You will need to have:
- the ability to improvise, relate and communicate through movement
- imagination and creativity
- maturity and life experience
- emotional stability
- personal integrity
- analytical skills and the ability to critically reflect
- empathy and sensitivity towards your clients
- a high level of commitment to the therapeutic process
- an interest in psychology, anatomy and physiology
- the ability to articulate yourself, both physically and verbally
- self-motivation and a commitment to self-development.
A driving licence is usually required.
To get a place on one of the Master's courses, you'll typically need at least one year's relevant practical experience with vulnerable individuals in settings such as health, social, education or community services. This experience can be either paid or voluntary. The length and type of experience required may vary depending on the course provider, so check with them.
It can also be useful to spend some time with a practising DMP before applying for a place on a course. To find one near you, search the ADMP UK Register of Dance Movement Psychotherapists.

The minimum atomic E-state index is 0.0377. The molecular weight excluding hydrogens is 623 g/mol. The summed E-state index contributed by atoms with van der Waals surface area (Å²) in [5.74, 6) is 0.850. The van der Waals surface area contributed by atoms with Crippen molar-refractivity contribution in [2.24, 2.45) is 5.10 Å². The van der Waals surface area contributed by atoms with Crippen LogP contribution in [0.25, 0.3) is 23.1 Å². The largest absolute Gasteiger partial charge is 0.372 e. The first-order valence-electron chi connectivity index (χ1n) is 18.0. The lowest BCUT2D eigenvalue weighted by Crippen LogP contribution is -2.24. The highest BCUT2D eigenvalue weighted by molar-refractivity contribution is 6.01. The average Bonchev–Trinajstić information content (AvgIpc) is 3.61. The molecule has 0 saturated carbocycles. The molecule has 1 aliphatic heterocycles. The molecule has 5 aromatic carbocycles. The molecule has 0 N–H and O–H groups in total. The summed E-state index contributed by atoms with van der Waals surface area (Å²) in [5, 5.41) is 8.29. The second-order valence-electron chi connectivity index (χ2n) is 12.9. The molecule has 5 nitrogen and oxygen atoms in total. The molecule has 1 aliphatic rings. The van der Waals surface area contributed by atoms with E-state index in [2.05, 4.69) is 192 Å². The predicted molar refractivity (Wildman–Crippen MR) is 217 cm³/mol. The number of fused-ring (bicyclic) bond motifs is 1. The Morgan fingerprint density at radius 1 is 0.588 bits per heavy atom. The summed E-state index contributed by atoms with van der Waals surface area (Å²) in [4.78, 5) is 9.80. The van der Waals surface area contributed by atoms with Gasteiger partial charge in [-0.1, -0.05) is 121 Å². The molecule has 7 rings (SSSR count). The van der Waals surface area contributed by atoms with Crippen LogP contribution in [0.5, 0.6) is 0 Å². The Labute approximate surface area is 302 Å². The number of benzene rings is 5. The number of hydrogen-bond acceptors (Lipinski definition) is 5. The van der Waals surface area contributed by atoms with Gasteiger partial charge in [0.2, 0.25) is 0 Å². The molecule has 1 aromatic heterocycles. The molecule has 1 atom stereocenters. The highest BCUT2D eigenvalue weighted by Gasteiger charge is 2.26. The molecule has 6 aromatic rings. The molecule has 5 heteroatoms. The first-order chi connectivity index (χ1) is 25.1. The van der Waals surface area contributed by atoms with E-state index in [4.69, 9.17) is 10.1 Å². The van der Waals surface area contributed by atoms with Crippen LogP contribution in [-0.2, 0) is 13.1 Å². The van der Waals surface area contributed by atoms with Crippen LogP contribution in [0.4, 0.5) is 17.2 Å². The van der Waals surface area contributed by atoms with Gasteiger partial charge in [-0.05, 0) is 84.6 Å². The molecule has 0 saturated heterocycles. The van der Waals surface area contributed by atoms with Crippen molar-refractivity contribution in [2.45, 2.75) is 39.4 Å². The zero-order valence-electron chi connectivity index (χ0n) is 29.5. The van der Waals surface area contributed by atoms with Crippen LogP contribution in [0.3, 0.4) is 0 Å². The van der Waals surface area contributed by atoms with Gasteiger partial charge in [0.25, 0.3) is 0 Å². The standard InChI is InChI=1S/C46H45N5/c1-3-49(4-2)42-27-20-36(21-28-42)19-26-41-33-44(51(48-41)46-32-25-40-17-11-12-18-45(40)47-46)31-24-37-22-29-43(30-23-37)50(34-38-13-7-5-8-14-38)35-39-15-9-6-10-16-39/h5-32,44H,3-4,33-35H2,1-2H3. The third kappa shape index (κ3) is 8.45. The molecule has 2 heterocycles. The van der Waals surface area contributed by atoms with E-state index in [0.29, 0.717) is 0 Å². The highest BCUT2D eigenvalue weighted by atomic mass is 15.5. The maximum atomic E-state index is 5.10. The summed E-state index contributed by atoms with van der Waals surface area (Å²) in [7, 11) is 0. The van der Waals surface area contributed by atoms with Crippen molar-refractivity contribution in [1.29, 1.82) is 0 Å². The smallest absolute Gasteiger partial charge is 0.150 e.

Some institutions offer taster, introductory or foundation courses, which provide an insight into the profession.
The main employers are organisations and services that provide support for individuals with specific mental and physical health conditions - often public services or voluntary agencies. Typical employers include:
- care homes for the elderly
- centres for victims of abuse or people recovering from addiction
- charities and voluntary organisations
- community care centres
- hospitals and NHS trusts
- prisons and young offenders units
- schools, particularly those for children with special educational needs
- social services departments.
If you're working in private practice you may work in several settings, supporting individuals with diverse therapeutic needs, although focusing on a specialist area is common.
Work is often carried out on a sessional basis, although there are some opportunities for part of full-time contracts.
Look for job vacancies at:
It's largely up to you to take the initiative, foster links and connections in your area and make speculative applications to create opportunities.
It may be possible to find work through your clinical placement when training.
Once qualified, you're eligible for professional registration membership of the ADMP UK and entry on their professional member register as a competent and professional DMP. (The ADMP UK keeps separate registers of members competent to work in private practice and as clinical supervisors.) As a member you must adhere to the ADMP UK's Code of Ethics and Professional Conduct.